Air India Flight

US-bound Air India Flight Was Delayed For 9 Hours Because Of A Rat

A rat on board Air India  Delhi-San Francisco flight delayed it by over nine hours on Sunday.

The Boeing 777 was taxiing at IGI airport to operate one of the world’s longest nonstop flights when the rodent was spotted. As per safety protocol, it had to be brought back to the terminal and fumigated. Then with a new crew, the almost-full flight (AI 173) finally took off around noon on Sunday instead of the schedule time of 2.30am.

Air India  new chairman Rajiv Bansal has taken a serious view of this delay. He has sought a detailed report on how the rat managed to get on the aircraft and how this could be prevented in future.

The B-777 was almost full with 172 economy and 34 business class passengers.

Just when the plane was taxiing, the rat was spotted. By the time fumigation was being done, the maximum flying time for the crew — four sets of pilots are needed for this ultra-long haul flight — or flight duty and time limitations (FDTL) kicked in. The airline had to, at the last minute, look for a replacement crew,” said a source.

So while fumigation of the aircraft, to ensure that the rodent is eliminated, was over in six hours, it took time to find two commanders and two copilots for this flight. The combined impact was that the plane took off with a delay of nine hours. Passengers were unhappy at the long delay.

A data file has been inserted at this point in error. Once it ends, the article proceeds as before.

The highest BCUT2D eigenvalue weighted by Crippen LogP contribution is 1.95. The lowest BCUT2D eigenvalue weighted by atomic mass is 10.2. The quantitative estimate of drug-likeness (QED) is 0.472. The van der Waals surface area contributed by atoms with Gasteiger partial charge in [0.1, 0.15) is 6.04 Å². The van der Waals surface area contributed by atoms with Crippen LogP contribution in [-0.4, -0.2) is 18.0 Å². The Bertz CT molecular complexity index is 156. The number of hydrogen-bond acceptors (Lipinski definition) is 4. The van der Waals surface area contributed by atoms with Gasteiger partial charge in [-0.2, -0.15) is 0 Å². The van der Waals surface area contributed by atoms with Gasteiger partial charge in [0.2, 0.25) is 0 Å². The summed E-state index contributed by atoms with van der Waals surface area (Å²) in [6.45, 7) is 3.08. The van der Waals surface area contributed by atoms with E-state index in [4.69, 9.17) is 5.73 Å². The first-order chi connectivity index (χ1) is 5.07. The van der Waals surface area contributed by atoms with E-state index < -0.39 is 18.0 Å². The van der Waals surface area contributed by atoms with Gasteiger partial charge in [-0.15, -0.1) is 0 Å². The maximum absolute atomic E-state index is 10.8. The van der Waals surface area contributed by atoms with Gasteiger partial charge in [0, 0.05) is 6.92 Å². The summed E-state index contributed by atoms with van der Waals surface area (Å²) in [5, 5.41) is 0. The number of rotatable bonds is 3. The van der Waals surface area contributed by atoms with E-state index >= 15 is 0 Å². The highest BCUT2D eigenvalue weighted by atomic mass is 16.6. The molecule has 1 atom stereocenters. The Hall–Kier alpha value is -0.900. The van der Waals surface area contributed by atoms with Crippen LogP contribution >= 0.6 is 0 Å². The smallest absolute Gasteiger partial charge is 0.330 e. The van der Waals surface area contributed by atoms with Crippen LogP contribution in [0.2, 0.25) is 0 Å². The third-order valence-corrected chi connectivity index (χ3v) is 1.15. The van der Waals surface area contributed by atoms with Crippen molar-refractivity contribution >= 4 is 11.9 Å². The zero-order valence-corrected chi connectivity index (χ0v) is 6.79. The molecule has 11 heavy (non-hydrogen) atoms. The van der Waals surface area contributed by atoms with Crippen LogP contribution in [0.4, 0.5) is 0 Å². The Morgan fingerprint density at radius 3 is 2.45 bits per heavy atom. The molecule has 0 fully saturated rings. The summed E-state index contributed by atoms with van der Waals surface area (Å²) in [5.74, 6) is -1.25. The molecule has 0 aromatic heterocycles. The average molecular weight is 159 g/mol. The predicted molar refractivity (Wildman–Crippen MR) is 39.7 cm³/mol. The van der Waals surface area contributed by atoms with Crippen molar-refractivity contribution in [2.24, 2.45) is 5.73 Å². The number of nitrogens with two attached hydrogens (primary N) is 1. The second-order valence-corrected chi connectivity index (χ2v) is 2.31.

An aircraft needs to be fumigated after a rodent is sighted to ensure it is eliminated and does not pose a threat to safety by cutting electric wires and sending the systems haywire. “Rats on board an aircraft can lead to a catastrophe if they start chewing up electric wires of a plane. If that happens, pilots will have no control on any system on board leading to a disaster,” a senior commander said.

What usually leads to such a situation is that passengers inadvertently drop a lot of food on the cabin floor, which keeps rats busy. The most common way for rats to get on board an aircraft is through catering vans. “This is a universal phenomenon. Rats follow the large storage cases in which food trays are kept. The catering vans are like a home for them as food keeps getting dropped. Rats get on the high lifts that take those storage cases to aircraft and then remain there. This happens across the world,” said an official.

AI flies on the Delhi-San Francisco route over the Pacific, making it the longest flight in terms of distance flown nonstop by a commercial aircraft. The 15,300-km journey covered in 16 to 17 hours needs two sets of crew, with one commander and copilot operating first half of the flight and the other two, the second half. “Taking off with the same crew originally rostered for AI 173 was not possible as their maximum flying duty time would have got over.

AI had to look for more pilots and this took additional time,” said a source.

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